testified that when Respondent originally left Peru to go to the United States, the plan was to obtain legal resident status for himself, as well as for Petitioner and the children so that the  family could move to live in the United States.

In April of 2013, the parties entered into the Final and Complete Certificate of Conciliation that set forth their voluntary compromise and settlement agreement regarding custody of the children, visitation, alimony, and child support.   The agreement set out a monthly amount for spousal alimony and a monthly amount of support for the children.   The agreement also set out that the children are to reside in the home of their mother in Peru, allowed Respondent to visit the children in Peru as long as he did  not alter the schedule of studies, and provided that the children may visit the home of their father in the United States for two weeks in the mid-year school holidays and in the summer holidays, with Respondent bearing the travel expenses and costs for the visits.   Both parties signed and fingerprinted the agreement, and both agreed that the agreement was entered into voluntarily.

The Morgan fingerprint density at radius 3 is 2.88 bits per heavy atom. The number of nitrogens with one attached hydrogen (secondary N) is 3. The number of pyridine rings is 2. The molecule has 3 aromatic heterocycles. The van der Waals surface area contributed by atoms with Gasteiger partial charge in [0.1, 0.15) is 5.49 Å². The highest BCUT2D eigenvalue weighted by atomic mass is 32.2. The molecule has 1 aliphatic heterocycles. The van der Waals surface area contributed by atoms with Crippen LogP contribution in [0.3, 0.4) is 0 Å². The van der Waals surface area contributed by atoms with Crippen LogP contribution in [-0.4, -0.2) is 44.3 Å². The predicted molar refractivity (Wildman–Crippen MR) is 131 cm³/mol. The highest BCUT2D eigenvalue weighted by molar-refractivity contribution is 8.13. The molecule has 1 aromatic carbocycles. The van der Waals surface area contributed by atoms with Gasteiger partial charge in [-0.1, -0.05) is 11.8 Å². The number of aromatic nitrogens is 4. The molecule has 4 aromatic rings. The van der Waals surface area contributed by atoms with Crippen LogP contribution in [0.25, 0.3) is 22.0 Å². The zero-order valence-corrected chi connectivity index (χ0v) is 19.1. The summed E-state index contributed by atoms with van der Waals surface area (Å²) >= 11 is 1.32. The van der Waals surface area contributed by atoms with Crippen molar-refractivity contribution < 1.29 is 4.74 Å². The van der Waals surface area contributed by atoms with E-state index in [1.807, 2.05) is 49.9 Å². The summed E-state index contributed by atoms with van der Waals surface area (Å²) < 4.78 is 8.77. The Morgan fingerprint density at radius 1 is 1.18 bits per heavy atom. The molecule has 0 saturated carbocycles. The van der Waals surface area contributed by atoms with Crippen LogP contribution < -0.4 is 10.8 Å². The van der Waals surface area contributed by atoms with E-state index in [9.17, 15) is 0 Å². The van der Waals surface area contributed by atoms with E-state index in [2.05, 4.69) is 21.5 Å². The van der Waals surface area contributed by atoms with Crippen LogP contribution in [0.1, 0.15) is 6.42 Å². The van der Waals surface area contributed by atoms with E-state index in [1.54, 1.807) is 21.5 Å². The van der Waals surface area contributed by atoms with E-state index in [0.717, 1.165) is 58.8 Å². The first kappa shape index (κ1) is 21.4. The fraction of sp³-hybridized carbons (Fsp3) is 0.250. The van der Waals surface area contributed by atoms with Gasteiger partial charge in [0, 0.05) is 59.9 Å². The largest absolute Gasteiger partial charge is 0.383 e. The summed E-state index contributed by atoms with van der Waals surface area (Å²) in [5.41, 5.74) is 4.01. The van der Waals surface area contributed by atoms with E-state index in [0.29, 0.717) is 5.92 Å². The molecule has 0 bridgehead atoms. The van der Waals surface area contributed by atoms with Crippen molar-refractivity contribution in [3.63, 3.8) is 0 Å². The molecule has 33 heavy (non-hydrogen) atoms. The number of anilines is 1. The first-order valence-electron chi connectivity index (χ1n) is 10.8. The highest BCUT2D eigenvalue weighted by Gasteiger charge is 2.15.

On June 24, 2013, Petitioner signed an Authorization for Foreign Travel of Children form for both children, which allowed them to travel with Respondent from Peru to the United States beginning on June 25, 2013, and required Respondent to
return the children to Peru on July 10, 2013.   The children left Peru with
Respondent on June 27, 2013, and, as of the date of the bench trial, had not been returned to Peru.   The evidence revealed that Petitioner agreed to a limited extension of the children's visit to the United States, did not agree to the children's permanent removal from Peru, and that at the end of the requested extension Respondent refused to return the children. On February 12, 2014 petitioner submitted a request to the  Central Authority of Peru, and on March 3, 2014,  Petitioner's Request for Return of the Children was submitted to the United States Department of State through the Peruvian Central Authority.